As a freelance photographer you have to manage your email and telephone almost as much as you have to take photos.  As a one man operation it can get to be quite a project to say the least.  Every now and then you get a really cool opportunity though to shoot something new or a little different and that’s something that as a Freelance photographer; I love! It’s always a neat thing to be able to view or observe something you had never seen before and to attempt to be creative in different ways.  Sure there are lots of occasions where you have an environmental portrait to shoot or you need to photograph a neat looking building, but how about a sport you know nothing about?  That was me last weekend shooting the NCAA Women’s Water Polo Championship.


(Nikon D5, 3200ISO, Nikon 200F2VR, 1/2500th@F2)

Now, I’ve shot lots of things that I’d never seen before (I shot fencing for the first time a few weeks ago too and that was pretty cool also), so there is a pretty regular routine I follow in order to get myself into the groove for this situation.  I knew nothing about Water Polo so I used Google and I contacted a friend of mine from College who was on the Purdue Water Polo team.  The question I asked Chris was, “what is a good photo of Water Polo?”.  Having never seen the sport before I didn’t know anything about it, much less what a good photo of it looked like.  Chris obliged by emailing some of his favorites.  The next thing I did was ask google what I should do.  Something strange happened at this point, and that is that there was almost zero information on photographing Water Polo online.  I found a few threads talking about it in some different forums, but very little concrete direction.  Mostly just suggestions like, get higher if the action is too fast, and careful not to get wet!  These things are also known as being; Not helpful.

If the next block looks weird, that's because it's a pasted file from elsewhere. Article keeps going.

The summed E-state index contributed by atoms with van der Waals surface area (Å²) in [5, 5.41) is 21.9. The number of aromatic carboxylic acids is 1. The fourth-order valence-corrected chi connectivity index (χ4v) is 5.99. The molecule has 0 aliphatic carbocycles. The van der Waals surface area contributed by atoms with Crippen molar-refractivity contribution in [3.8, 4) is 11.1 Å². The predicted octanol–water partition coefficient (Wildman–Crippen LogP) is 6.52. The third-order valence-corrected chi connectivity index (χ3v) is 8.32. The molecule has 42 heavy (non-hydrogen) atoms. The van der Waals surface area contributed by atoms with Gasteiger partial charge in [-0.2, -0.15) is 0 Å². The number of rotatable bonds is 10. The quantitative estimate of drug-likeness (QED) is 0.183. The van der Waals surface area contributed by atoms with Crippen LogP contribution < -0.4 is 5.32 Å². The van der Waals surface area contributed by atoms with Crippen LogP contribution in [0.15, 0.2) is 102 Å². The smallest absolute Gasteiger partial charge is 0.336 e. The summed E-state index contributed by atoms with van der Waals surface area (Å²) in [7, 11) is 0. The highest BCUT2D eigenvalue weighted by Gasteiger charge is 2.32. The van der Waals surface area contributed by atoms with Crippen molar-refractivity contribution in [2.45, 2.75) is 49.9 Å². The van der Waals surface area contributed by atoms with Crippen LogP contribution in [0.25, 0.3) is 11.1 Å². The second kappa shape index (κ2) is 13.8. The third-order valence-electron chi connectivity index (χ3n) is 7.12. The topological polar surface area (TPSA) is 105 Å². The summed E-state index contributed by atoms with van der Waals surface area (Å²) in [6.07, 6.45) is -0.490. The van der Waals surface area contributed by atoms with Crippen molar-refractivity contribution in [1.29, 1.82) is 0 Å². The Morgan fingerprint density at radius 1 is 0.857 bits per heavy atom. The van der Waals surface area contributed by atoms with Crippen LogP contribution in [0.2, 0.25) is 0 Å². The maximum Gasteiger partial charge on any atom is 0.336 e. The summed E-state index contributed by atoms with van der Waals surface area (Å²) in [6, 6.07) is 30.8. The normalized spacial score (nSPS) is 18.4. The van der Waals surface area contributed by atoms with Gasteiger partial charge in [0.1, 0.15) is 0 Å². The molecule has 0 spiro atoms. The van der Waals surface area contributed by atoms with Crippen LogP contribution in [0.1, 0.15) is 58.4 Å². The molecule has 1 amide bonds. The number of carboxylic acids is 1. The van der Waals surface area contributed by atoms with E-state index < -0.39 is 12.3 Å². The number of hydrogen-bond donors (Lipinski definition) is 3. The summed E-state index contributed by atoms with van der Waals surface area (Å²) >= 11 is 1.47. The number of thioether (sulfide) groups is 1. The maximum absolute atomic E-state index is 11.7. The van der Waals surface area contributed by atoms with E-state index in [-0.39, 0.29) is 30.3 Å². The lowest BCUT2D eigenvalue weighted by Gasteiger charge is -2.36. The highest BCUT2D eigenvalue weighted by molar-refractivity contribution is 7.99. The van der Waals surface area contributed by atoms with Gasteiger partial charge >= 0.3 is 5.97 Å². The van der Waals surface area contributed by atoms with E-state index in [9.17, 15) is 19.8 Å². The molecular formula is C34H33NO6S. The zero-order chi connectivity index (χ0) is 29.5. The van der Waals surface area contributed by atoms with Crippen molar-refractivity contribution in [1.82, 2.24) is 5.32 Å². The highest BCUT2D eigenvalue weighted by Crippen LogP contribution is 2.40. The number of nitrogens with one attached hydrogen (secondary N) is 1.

(This shot is early on the first day, hence the sparse crowd)

(Nikon D800, 1600ISO, Nikon 24-70F2.8N@24mm.  1/160th@F4)

That’s what brings us here.  I’m going to tell you how I shot Water Polo.  I’m going to tell you what Lenses I used, and what I wish I had done differently.  Am I the End-All Be-All for shooting Water Polo?  Heck no, but a starting point is better than no point amirite?  So here we go.


(Nikon D5, 1600ISO, Nikon 200F2VR, 1/1000th@F2)

I packed a little heavy not knowing what to expect so for Camera bodies I took my Nikon D5, Nikon D4s, Nikon D750 and Nikon D800.  (I also took a D7000 the last day but only got used a little).  For Lenses, I took my Nikon 400mmF2.8 (on the D4s), Nikon 70-200F2.8E (On the D750), Nikon 24-70F2.8N (On the D800), 14-24F2.8N, and a borrowed Nikon 200F2 VR for the D5 (which hands down has to be one of my favorite telephoto lenses of all time).  I also had a 70-300F4-5.6VR, Sigma 85F1.4Art and a Nikon 24F1.4 Art in my bag, but only the 70-300 saw some pool time during the Final Championship game.  How did the remote setup go?  meh, more on that in a bit. Lets talk about the regular shooting first.

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 (Again the trusty stool.  Glad I carry that thing everywhere)

That is where I was sitting.  I had option to move around quite a bit, but ended up spending a lot of time on my stool in this spot.  With the lens selections I chose I can’t complain as I was able to reach out and touch almost every bit of the pool.


(Nikon D4s, 3200ISO, Nikon 400mmF2.8VR2, 1/1000th@F2.8)